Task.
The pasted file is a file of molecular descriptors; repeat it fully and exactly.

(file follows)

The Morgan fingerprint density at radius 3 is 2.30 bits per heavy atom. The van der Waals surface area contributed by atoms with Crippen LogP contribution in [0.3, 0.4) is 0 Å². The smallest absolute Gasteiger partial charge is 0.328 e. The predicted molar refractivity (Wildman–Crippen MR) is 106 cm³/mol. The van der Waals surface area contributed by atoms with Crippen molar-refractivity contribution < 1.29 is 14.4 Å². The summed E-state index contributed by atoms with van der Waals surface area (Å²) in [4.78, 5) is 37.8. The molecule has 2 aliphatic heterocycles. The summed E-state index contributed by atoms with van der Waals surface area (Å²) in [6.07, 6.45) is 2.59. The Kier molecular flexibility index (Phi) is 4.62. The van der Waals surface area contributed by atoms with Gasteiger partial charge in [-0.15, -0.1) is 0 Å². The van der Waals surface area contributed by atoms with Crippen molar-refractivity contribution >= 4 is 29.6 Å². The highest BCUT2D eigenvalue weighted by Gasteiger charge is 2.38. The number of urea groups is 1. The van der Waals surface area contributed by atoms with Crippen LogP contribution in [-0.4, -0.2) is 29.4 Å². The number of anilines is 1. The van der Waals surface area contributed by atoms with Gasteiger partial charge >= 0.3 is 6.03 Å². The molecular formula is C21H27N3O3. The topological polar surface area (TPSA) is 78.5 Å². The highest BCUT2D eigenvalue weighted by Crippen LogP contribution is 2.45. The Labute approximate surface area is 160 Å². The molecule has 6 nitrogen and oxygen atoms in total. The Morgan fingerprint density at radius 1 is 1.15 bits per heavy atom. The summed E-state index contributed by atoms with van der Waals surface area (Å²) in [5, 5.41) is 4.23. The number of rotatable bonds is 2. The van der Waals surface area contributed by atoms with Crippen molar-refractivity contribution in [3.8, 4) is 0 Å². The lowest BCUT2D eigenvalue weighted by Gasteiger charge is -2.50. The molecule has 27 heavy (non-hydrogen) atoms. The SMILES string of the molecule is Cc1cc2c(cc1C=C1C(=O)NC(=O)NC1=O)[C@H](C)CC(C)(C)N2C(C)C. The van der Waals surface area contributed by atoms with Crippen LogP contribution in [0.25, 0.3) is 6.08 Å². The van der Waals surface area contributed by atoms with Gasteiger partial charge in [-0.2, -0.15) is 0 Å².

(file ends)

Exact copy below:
The Morgan fingerprint density at radius 3 is 2.30 bits per heavy atom. The van der Waals surface area contributed by atoms with Crippen LogP contribution in [0.3, 0.4) is 0 Å². The smallest absolute Gasteiger partial charge is 0.328 e. The predicted molar refractivity (Wildman–Crippen MR) is 106 cm³/mol. The van der Waals surface area contributed by atoms with Crippen molar-refractivity contribution < 1.29 is 14.4 Å². The summed E-state index contributed by atoms with van der Waals surface area (Å²) in [4.78, 5) is 37.8. The molecule has 2 aliphatic heterocycles. The summed E-state index contributed by atoms with van der Waals surface area (Å²) in [6.07, 6.45) is 2.59. The Kier molecular flexibility index (Phi) is 4.62. The van der Waals surface area contributed by atoms with Gasteiger partial charge in [-0.15, -0.1) is 0 Å². The van der Waals surface area contributed by atoms with Crippen molar-refractivity contribution >= 4 is 29.6 Å². The highest BCUT2D eigenvalue weighted by Gasteiger charge is 2.38. The number of urea groups is 1. The van der Waals surface area contributed by atoms with Crippen LogP contribution in [-0.4, -0.2) is 29.4 Å². The number of anilines is 1. The van der Waals surface area contributed by atoms with Gasteiger partial charge >= 0.3 is 6.03 Å². The molecular formula is C21H27N3O3. The topological polar surface area (TPSA) is 78.5 Å². The highest BCUT2D eigenvalue weighted by Crippen LogP contribution is 2.45. The Labute approximate surface area is 160 Å². The molecule has 6 nitrogen and oxygen atoms in total. The Morgan fingerprint density at radius 1 is 1.15 bits per heavy atom. The summed E-state index contributed by atoms with van der Waals surface area (Å²) in [5, 5.41) is 4.23. The number of rotatable bonds is 2. The van der Waals surface area contributed by atoms with Crippen molar-refractivity contribution in [3.8, 4) is 0 Å². The lowest BCUT2D eigenvalue weighted by Gasteiger charge is -2.50. The molecule has 27 heavy (non-hydrogen) atoms. The SMILES string of the molecule is Cc1cc2c(cc1C=C1C(=O)NC(=O)NC1=O)[C@H](C)CC(C)(C)N2C(C)C. The van der Waals surface area contributed by atoms with Crippen LogP contribution in [0.25, 0.3) is 6.08 Å². The van der Waals surface area contributed by atoms with Gasteiger partial charge in [-0.2, -0.15) is 0 Å².